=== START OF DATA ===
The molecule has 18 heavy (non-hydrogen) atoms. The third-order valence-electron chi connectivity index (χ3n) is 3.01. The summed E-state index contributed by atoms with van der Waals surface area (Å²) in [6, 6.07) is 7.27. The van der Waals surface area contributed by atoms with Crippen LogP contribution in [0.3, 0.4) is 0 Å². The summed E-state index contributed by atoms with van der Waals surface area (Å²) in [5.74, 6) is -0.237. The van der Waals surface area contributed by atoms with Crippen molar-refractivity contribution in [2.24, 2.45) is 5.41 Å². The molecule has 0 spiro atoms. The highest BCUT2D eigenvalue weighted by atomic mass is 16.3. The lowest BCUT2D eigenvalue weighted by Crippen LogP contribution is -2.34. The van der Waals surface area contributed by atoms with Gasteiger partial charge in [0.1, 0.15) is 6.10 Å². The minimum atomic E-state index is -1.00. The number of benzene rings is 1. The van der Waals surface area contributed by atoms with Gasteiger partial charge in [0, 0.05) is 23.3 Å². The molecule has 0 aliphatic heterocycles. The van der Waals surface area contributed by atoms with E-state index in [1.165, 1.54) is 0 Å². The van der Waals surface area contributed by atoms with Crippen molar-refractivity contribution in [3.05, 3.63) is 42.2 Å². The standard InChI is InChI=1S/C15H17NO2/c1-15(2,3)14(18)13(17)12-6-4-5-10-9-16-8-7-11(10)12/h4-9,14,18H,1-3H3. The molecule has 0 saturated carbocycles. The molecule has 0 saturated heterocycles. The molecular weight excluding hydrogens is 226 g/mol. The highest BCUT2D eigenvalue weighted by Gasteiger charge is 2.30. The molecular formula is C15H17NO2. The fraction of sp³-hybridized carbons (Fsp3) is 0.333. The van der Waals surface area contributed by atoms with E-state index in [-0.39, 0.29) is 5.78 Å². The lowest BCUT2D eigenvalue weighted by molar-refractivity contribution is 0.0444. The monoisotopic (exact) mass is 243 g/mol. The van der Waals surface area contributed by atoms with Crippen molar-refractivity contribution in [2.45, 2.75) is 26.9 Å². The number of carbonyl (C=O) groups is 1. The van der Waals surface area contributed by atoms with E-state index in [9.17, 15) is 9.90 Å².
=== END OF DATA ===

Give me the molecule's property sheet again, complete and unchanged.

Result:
The molecule has 18 heavy (non-hydrogen) atoms. The third-order valence-electron chi connectivity index (χ3n) is 3.01. The summed E-state index contributed by atoms with van der Waals surface area (Å²) in [6, 6.07) is 7.27. The van der Waals surface area contributed by atoms with Crippen LogP contribution in [0.3, 0.4) is 0 Å². The summed E-state index contributed by atoms with van der Waals surface area (Å²) in [5.74, 6) is -0.237. The van der Waals surface area contributed by atoms with Crippen molar-refractivity contribution in [2.24, 2.45) is 5.41 Å². The molecule has 0 spiro atoms. The highest BCUT2D eigenvalue weighted by atomic mass is 16.3. The lowest BCUT2D eigenvalue weighted by Crippen LogP contribution is -2.34. The van der Waals surface area contributed by atoms with Gasteiger partial charge in [0.1, 0.15) is 6.10 Å². The minimum atomic E-state index is -1.00. The number of benzene rings is 1. The van der Waals surface area contributed by atoms with Gasteiger partial charge in [0, 0.05) is 23.3 Å². The molecule has 0 aliphatic heterocycles. The van der Waals surface area contributed by atoms with E-state index in [1.165, 1.54) is 0 Å². The van der Waals surface area contributed by atoms with Crippen molar-refractivity contribution in [3.05, 3.63) is 42.2 Å². The standard InChI is InChI=1S/C15H17NO2/c1-15(2,3)14(18)13(17)12-6-4-5-10-9-16-8-7-11(10)12/h4-9,14,18H,1-3H3. The molecule has 0 saturated carbocycles. The molecule has 0 saturated heterocycles. The molecular weight excluding hydrogens is 226 g/mol. The highest BCUT2D eigenvalue weighted by Gasteiger charge is 2.30. The molecular formula is C15H17NO2. The fraction of sp³-hybridized carbons (Fsp3) is 0.333. The van der Waals surface area contributed by atoms with E-state index in [-0.39, 0.29) is 5.78 Å². The lowest BCUT2D eigenvalue weighted by molar-refractivity contribution is 0.0444. The monoisotopic (exact) mass is 243 g/mol. The van der Waals surface area contributed by atoms with Crippen molar-refractivity contribution in [2.45, 2.75) is 26.9 Å². The number of carbonyl (C=O) groups is 1. The van der Waals surface area contributed by atoms with E-state index in [9.17, 15) is 9.90 Å².